ResearchSpeak: the impact of pediatric MS

I can’t imagine what it must be like to a parent of a child with MS #ResearchSpeak #MSBlog #MSResearch

“I am sure parents of children with MS read this blog. This study on paediatric MS below highlights just how heavy the burden of MS is on the immature and developing brain and must scare the hell out of any parent.  A third of children had significant problem on a least one of the scales assessed with attention problems, somatisation, and anxiety being the most common. What to about this? I suspect the same principles apply to treating MS in children as they do to treating MS in adults; early effective treatment with a target. Maybe we need to be even more aggressive in paediatric MS? The developing brain seems like it is more susceptible to damage than the mature adult brain.”

“I have just written a commentary for one of the MS journals on flipping the pyramid and my personal reasons for doing it. What this means is simply starting with the highest efficacy treatments first-line. On reflection I should have included a section on paediatric MS. The problem with paediatric MS is that there is very little evidence to guide clinical practice. A very useful study would be to compare the flipping the pyramid strategy to the current standard of care and to see how they do in relation to cognitive and behavioural outcomes. One of the concerns in relation to flipping the pyramid in children is the concern people have about the potential impact of these treatments on the developing immune system; these concerns clearly need to be balanced against the risk of the disease to the child, in particular their brain development. I suspect most parent given the facts would prioritise the brain over the immune system.”

Charvet et al. Behavioral Symptoms in Pediatric Multiple Sclerosis: Relation to Fatigue and Cognitive Impairment. J Child Neurol. 2016 Mar 9. pii: 0883073816636227.

Background: The emotional and behavioral problems associated with pediatric multiple sclerosis remain unclear. 

Methods: Participants with pediatric multiple sclerosis or clinically isolated syndrome (n = 140; ages 5-18 years) completed self- and parent ratings using the Behavioral Assessment System for Children, Second Edition, neurologic exam, the Fatigue Severity Scale, and neuropsychological assessment. 

Results: Mean self- and parent-ratings on the Behavioral Assessment System for Children, Second Edition, were in the typical range across all scales. However, 33.1% indicated a clinically significant problem on a least 1 scale. Although the type of clinical problems varied across participants, attention problems, somatization, and anxiety were found to be most common. Disease features including duration, age of onset, neurologic disability, and fatigue did not distinguish those with and without clinical problems. However, cognitive functioning significantly predicted the presence of a clinical problem (P = .02). 

Conclusions: Pediatric multiple sclerosis is associated with a range of nonspecific emotional and behavioral clinical problems, occurring more frequently in those patients with cognitive involvement.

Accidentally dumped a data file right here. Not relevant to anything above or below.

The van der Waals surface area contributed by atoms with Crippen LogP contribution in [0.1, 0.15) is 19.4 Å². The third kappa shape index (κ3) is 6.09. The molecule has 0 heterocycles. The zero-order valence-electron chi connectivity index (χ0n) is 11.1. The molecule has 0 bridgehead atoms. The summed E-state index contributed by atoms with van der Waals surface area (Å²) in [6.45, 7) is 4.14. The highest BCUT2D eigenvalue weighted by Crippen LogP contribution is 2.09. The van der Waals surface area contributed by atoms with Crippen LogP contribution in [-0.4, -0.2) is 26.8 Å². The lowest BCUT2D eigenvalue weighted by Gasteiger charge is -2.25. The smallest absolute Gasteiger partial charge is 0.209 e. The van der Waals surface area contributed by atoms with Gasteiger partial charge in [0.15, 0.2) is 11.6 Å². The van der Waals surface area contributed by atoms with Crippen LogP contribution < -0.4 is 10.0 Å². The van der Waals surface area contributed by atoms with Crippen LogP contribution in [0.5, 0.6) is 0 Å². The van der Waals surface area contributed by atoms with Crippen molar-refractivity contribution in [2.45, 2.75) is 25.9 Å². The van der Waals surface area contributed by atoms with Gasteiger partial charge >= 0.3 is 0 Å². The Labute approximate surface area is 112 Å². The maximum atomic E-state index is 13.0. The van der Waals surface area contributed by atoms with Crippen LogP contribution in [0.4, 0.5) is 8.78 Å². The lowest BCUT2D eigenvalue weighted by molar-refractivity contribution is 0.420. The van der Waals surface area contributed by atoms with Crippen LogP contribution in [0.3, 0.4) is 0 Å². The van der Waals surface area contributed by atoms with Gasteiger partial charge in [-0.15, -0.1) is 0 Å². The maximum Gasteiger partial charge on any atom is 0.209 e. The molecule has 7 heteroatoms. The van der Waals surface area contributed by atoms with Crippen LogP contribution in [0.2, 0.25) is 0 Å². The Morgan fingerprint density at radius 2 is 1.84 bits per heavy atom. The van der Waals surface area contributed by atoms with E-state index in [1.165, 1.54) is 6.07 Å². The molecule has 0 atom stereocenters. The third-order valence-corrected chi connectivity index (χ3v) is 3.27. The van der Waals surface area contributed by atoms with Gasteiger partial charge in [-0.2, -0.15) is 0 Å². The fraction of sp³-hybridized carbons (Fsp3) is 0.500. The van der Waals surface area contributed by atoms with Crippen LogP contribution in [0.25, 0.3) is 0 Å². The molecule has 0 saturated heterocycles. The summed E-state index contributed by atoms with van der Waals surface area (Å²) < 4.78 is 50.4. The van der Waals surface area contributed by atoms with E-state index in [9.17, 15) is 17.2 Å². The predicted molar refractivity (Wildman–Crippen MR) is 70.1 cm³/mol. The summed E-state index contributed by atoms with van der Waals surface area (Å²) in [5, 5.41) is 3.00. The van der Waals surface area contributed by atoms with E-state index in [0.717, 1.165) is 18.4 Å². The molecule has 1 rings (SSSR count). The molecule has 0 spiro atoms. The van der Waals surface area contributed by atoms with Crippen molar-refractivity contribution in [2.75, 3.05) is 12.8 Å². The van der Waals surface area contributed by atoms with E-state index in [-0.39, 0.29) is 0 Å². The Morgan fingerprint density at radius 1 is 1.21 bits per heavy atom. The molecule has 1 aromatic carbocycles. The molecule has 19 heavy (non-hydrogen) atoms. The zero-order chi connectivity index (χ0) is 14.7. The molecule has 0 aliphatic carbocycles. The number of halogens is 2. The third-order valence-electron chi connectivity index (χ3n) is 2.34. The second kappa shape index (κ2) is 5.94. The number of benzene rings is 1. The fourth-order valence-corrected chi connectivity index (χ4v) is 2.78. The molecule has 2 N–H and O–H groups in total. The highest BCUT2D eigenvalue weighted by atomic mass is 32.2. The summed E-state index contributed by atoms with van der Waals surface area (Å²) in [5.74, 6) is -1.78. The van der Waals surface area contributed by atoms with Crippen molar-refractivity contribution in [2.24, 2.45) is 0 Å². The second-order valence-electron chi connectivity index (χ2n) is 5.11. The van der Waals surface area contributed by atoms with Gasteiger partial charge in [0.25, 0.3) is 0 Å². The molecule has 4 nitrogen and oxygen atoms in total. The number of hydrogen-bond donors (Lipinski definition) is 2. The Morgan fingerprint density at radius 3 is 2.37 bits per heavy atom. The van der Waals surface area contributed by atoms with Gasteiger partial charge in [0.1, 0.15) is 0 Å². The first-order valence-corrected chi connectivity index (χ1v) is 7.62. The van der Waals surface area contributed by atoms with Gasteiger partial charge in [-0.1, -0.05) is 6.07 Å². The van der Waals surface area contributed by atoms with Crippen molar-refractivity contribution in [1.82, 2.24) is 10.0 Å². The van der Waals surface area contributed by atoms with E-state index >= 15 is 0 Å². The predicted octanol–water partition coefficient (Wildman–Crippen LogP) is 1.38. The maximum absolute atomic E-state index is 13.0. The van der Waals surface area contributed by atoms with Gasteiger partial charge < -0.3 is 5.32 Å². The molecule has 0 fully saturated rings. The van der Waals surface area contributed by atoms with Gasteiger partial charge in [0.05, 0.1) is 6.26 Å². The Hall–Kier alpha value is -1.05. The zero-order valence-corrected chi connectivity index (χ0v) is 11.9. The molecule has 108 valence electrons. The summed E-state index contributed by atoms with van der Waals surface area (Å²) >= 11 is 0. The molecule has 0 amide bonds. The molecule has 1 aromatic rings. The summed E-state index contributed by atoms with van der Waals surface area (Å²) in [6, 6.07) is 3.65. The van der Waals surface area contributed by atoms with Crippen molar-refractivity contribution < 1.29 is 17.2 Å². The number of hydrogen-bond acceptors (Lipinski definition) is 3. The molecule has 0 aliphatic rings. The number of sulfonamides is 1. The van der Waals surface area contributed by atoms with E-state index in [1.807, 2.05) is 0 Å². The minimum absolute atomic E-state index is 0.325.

CoI: multiple

5 thoughts on “ResearchSpeak: the impact of pediatric MS”

  1. Well, I am one of those parents. Our child may have shown a couple of signs at 3. Definitely showed many new onset signs at 14, but other than Gastroenterologist, not one doctor thought MS or neurologic at all. In the meantime, she had more and more school issues that required more and more tweaking of her IEP (Individualized Education Program). Even when at 17-18 she was walking into walls, it took two extra months of arguing with the local neurologist that she could indeed have MS (I told him, he refuted. Neurologist trumps Paramedic almost every time, oh well).It took a change of medical team in another state to get a diagnosis. Weeks later, with this poor kid still in hospital and insurance refusing to approve DMDs, unable to keep up with schoolwork even with a teacher at bedside daily, her new docs at Mount Sinai started Rituxan, and to hell with the system. Thank G-d.But if over all those years, she would have been diagnosed and treated, how much more brain and cognitive function would have been preserved?

    1. She is an identical twin….so how not to watch her sister, wondering if she is in the 26% or 74% to get MS or another autoimmune disorder????

  2. Three people (possibly four) with MS in my family – all on my dad's side of the family including myself. My kids must be high risk and it is my worst fear for them to get it. I feel for you and your child, it must be hell. I give mine vitamin d just in case, but I doubt it would help really. They should MRI kid at high risk in my opinion. I am getting them a regular MRI as soon as they can sit still long enough in a MRI scanner. They have Aspergers, so they would find an MRI distressing.

  3. One child (now an adult) has confirmed MS. The other (also an adult now) has a range of issues, some of which come and go: anxiety, fatigue, sleep issues, learning issues, weakness, tremors, others. But a clear MRI. Doctors blame everything on the anxiety.

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